I’ve had this Plum Torte on my mind for a while now. I first saw it in my NYT recipe app, which I use to find inspiration for both what to cook for me and Simon, and what recipes to create with a zenbelly spin.
And finally, we have this lovely plum torte; with a zenbelly spin.
Before we get to the actual recipe, let’s talk about exactly what having a zenbelly spin means, since it has changed a bit over the years. This has upset some people, and to be blunt: that’s not my problem.
That may sound harsh, but here’s the thing: it’s been over 10 years since I’ve been creating recipes to share, and I can’t think of many things that haven’t changed in 10 years. Can you?
When I started writing recipes for this blog, I was “mostly paleo”; I ate almost completely paleo at home, and loosened the reigns a bit when I went out to eat or someone else was cooking for me. I stuck to 100% gluten-free always. The recipes I wrote reflected how I ate at home.
I went years before I published a recipe with gluten-free pasta on this site, and recipes containing dairy were few and far between. Plus, the dairy called for was usually optional and/or could be swapped for a dairy-free option.
For the most part, that is still the general idea of what you’ll find here. I’ve also started baking with (gasp) cane sugar again on occasion (not this recipe, before you bounce), and I’ve been eating more gluten-free pasta than I used to. I don’t restrict dairy because I don’t have to. And I don’t have to be strict about avoiding gluten anymore, which I have to say is liberating; going out to eat is a lot more enjoyable and relaxing. I haven’t gone so far as cooking with gluten, and will keep this site gluten-free.
Why the change?
A decade ago, restricting my diet the way I did worked for me. It doesn’t really work for me now.
The way I eat has adapted along with my relationship with food, and the recipes I write have adapted along with that relationship. The good news (for those of you who consider this bad news) is that all of the recipes I created before are still here on this site. And there are still 3 cookbooks available for purchase that are full of paleo recpes. So even if there’s a recipe with cane sugar or rice pasta here and there on this blog, you don’t have any less of anything.
The other thing that no longer works for me is attaching morals to food, which I inadvertently did for a long time.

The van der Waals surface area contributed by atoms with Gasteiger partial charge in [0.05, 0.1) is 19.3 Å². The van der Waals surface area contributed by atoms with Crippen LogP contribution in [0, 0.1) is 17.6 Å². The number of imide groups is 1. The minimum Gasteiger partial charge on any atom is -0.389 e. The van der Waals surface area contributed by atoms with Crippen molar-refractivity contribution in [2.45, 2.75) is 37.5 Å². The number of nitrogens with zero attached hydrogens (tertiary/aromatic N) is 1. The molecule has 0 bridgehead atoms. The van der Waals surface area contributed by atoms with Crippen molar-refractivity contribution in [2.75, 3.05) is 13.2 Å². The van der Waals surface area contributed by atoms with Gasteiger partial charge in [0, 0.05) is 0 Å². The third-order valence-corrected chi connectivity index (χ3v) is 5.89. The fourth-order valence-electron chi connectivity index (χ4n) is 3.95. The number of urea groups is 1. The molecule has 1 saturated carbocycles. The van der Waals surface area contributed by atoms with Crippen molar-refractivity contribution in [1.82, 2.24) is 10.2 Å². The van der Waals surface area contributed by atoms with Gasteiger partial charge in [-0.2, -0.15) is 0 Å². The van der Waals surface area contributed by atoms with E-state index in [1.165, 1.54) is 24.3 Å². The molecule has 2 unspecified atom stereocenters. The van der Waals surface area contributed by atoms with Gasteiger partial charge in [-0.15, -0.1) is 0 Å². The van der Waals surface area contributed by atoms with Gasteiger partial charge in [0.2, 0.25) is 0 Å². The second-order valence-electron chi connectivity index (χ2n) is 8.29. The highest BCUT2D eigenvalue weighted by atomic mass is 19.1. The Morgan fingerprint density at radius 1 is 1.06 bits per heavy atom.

I am aware that some people have to restrict the way they eat because of allergies. Some people have to restrict the way they eat because they are battling illness, and diet helps them manage it. That’s one thing, and it’s not the thing that bothers me.
The thing that bothers me is the orthorexia that is rampant, in part, because of the “wellness” industry. I’ll take responsibility for my part. I’ve used the word clean when talking about the type of food I ate and cooked. Calling food clean implies that other food is dirty, and in some cases, those “dirty foods” literally keep civilizations alive. That right there is the epitome of privilege and it’s not the message I want to be sharing.
I love that people are paying attention to what they put in their bodies, on their bodies, and around their bodies. We know it all has an effect on our health and the environment. If we eat something and it makes us feel like shit, it’s a great idea to not eat that thing. That’s intuitive eating, guided by us paying the eff attention. If we are terrified of tomatoes or paprika just because they’re nightshades, that’s not healthy.
Like Tanya Mark, (who I just discovered via this quote and already love for it) says: “You know what’s healthier than kale? Having a good relationship with food!” HEAR, HEAR.
If you’re still here, thanks for reading. Without further ado: Plum Torte, with a Zenbelly Spin
The perfect Late Summer / Fall Dessert (or breakfast, I'm not judging)
- 6–7 fresh plums, (halved and pitted)
- 3/4 cup softened butter or ghee, (plus more for greasing the pan)
- 3 eggs, (room temperature)
- 3/4 cup coconut sugar + 1 teaspoon, (divided)
- 3/4 teaspoon vanilla extract
- 3/4 cup almond flour
- 3/4 cup arrowroot starch (or tapioca starch), (plus more for flouring the pan)
- 1 teaspoon baking powder
- 1/8 teaspoon salt
- 1/2 teaspoon cinnamon
- Preheat the oven to 350℉ and grease and flour a 9-inch springform pan.
- Cream the butter and 3/4 cup coconut sugar with an electric beater until lighter in color and blended.
- Add the eggs and vanilla and beat until smooth.
- Add the almond flour, arrowroot starch, baking powder, and salt. Beat until just combined. Spread the batter into the prepared pan and top with the plum halves, skin side up. Gently push the plums into the batter, but not too much. The batter will rise up around the plums as it bakes.
- Combine the teaspoon coconut sugar and the cinnamon in a small bowl. Sprinkle on top of the torte.
- Bake for 35-40 minutes, or until a toothpick inserted into the center comes out clean. Allow to cool a bit before removing from the pan. Serve warm (especially with ice cream), room temperature, or cold.
- Store in the fridge if you don’t eat it all the day you make it.
*If you didn’t take your eggs out to get to room temp, you can place them in a bowl of warm water for 5 minutes. They’ll warm right up!
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